January 25, 2019

Police bodycam video shows the moments right before an Oregon officer fatally shoots the parent of a student outside of a middle school following a confrontation.

The fatal shooting happened Jan. 11 at Cascade Middle School in Eugene, following a custodial dispute involving 30-year-old Charles Landeros. The video was released Thursday after the Lane County district attorney ruled that the officer’s use of deadly force was justified.

Landeros’ family, however, said in a statement via their attorney that they will be conducting their own investigation “to review the use of deadly force that resulted in the tragic death of their loved one.”

“We know this is a complex situation and that these situations often involve split-second decisions that are not fully appreciated simply by watching a video,” the family said, adding: “The video, and the accompanying statement from the DA’s office do not change the fact that many in the community are still grieving and that Charlie’s daughters are now without their father.”

The incident began when Landeros’ ex-wife went to the school after learning that Landeros had enrolled their child into the middle school without her permission, the DA’s office said in a press release.

The school told Landeros — an Army veteran who served from 2006 to 2012 and was honorably discharged — to come to the school, and also called the school resource officer Steve Timm.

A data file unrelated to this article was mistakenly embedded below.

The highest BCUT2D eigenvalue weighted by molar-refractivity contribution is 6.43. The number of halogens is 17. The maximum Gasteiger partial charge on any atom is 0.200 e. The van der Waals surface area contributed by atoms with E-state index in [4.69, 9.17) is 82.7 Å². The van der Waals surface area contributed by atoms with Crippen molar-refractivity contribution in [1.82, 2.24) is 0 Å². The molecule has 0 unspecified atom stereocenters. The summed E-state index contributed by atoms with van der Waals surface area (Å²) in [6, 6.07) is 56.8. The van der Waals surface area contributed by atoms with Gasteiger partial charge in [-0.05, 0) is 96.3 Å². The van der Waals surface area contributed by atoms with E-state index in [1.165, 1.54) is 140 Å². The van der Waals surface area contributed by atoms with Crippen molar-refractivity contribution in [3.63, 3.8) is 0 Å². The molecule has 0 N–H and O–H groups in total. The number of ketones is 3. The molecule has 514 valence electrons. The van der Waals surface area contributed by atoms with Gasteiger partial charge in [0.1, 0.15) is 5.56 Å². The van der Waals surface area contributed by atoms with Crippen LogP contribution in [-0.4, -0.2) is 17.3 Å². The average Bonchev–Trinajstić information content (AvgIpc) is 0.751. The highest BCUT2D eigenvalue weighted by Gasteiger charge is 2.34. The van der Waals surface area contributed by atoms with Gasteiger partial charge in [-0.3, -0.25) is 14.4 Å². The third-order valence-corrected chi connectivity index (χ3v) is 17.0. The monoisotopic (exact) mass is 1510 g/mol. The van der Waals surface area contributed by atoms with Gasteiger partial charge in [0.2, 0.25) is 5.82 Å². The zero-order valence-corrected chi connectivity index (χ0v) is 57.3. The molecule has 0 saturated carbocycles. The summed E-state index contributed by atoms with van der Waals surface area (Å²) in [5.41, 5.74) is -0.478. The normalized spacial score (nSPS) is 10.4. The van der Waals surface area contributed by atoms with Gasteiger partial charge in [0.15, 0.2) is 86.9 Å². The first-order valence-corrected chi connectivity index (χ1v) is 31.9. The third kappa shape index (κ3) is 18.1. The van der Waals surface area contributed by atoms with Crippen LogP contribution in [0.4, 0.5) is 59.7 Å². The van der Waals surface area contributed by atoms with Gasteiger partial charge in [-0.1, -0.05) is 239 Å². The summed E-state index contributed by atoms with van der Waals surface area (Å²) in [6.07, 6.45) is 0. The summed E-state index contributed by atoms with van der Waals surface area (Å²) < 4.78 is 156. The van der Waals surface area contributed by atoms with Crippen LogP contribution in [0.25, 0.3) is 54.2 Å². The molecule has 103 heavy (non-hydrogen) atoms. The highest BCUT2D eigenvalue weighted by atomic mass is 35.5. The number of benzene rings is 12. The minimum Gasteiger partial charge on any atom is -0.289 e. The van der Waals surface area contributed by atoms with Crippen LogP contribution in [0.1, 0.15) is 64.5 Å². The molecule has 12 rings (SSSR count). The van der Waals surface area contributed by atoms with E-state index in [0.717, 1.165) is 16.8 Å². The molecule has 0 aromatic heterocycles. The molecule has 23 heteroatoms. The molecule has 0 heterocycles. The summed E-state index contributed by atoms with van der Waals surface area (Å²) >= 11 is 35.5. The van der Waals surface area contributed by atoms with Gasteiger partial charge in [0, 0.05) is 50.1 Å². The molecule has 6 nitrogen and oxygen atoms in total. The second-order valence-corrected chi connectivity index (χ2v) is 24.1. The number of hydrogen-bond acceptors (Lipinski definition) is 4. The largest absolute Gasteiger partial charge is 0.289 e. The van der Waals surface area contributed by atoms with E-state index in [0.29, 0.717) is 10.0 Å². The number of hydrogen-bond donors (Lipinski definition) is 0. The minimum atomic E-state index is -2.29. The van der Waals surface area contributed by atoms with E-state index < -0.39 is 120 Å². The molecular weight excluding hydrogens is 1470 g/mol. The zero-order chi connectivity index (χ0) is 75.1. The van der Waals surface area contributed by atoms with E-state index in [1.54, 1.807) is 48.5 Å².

When Timm learned that “there was a custody dispute occurring,” he called Eugene Police Officer Aaron Johns for assistance, according to the release.

The video shows the two officers in the school’s hallway ordering Landeros to leave the building.

“The police do not have jurisdiction over here. The principal has not asked me to leave,” Landeros says, before appearing to walk away from the officers.

As the officers were trying to get Landeros to leave the building, the child walked into the hallway. Landeros started yelling at the child to “go,” according to the DA’s office.

The video shows one of the officers grabbing and pushing Landeros out a door. Police then announce they’re arresting Landeros.

During a struggle, Landeros pulled out a handgun and fired two shots at Timm, the DA’s office said. Timm, who was not wounded, returned fire, striking Landeros in the head.

Authorities said students were in the hallway and in a nearby classroom during the altercation. Two people at the school, as well as Landeros’ child, witnessed the shooting, the DA’s office said.

An investigation following the shooting found that Landeros was carrying an extra magazine with ammunition on Landeros’ belt and another in the car, authorities said. Landeros was also wearing a backpack that contained additional ammunition, authorities said.

Officer Timm saved the life of Officer Johns, himself and perhaps many others,” the DA’s office ruled. “There is no clearer circumstance that the use of deadly force is justified than this.”